We decided to start in Nordkapp, rode through Europe, and from Italy, we shipped the bikes to Israel. Then, we rode across Jordan, Egypt, Sudan, and Ethiopia. That’s where the first troubles began: we had some serious issues crossing into Ethiopia because both bikes were in my name, and you can’t enter Ethiopia with two vehicles registered to you. We were stuck in a tiny border town for seven days trying to figure it all out, and it was just pure nightmare.

Ethiopia turned out to be stunning, however. We loved riding there! Before leaving the country, we did the Lake Turkana route on the eastern side of the lake. The area is fairly remote, and it was such an amazing time for both of us – this was the first time in Ethiopia that felt like complete bliss, being in nature alone, not being surrounded by crowds, we loved that part. It was extremely hot, however, so we’d get up before sunrise, have breakfast and leave at first light. The riding was just out of this world.

Next, we crossed into Kenya, except there was no actual border crossing, just sand and bush. We actually had to check our GPS whether we were already on the Kenyan side. That was a pretty unique experience!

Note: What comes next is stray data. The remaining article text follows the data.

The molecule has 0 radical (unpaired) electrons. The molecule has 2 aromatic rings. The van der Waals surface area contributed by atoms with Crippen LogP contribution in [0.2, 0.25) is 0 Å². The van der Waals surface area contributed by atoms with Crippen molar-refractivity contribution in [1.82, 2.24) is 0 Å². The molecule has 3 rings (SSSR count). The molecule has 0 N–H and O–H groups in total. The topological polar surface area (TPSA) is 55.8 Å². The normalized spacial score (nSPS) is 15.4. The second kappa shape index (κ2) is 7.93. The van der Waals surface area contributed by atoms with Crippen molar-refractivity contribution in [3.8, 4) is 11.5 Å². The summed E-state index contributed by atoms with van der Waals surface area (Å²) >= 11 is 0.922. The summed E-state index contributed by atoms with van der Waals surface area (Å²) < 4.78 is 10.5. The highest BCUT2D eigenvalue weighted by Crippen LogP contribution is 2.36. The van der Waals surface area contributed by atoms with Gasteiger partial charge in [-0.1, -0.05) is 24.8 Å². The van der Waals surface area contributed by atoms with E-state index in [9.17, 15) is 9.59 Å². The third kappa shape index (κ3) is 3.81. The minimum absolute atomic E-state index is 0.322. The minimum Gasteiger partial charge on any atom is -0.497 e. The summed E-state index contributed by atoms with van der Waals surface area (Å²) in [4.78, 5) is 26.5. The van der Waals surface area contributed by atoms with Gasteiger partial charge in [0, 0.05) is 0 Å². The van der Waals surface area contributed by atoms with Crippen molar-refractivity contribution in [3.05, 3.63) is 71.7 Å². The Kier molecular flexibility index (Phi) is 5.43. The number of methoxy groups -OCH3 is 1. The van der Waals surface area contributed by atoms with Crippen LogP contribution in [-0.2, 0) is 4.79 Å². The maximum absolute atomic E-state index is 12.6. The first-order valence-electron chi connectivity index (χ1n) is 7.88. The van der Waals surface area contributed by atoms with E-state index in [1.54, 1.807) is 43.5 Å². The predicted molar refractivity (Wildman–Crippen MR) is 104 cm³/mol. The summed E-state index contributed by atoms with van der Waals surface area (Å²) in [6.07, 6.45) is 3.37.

-How did you end up getting arrested in Kenya?

The thing with Kenya is, as long as you have your visa and your bike documents in order, you can cross the border anywhere and then get your entry stamp at the nearest city or town (or even Nairobi). So we didn’t think anything of our border crossing from Ethiopia to Kenya – we figured we’d just get the necessary stamps in Nairobi, and that’d be that.

Adventurism Life

However, two days later, we got stopped by the police and they told us we entered the country illegally. Since we didn’t have the entry stamps, we actually got arrested and spent three days sleeping in police stations. This was a complete nightmare scenario! Some of the police officers were really aggressive, threatening us with guns, it was surreal. They even sent an anti-terrorist unit for us suspecting us to be potential terrorists. Finally, they took us to a local immigration office. There, the immigration officer explained that we were within our rights to enter Kenya as we did and that we could indeed just get our entry stamps in the nearest city or town that had immigration office. The immigration officer stamped our passports there and then, and the police let us go – just like that.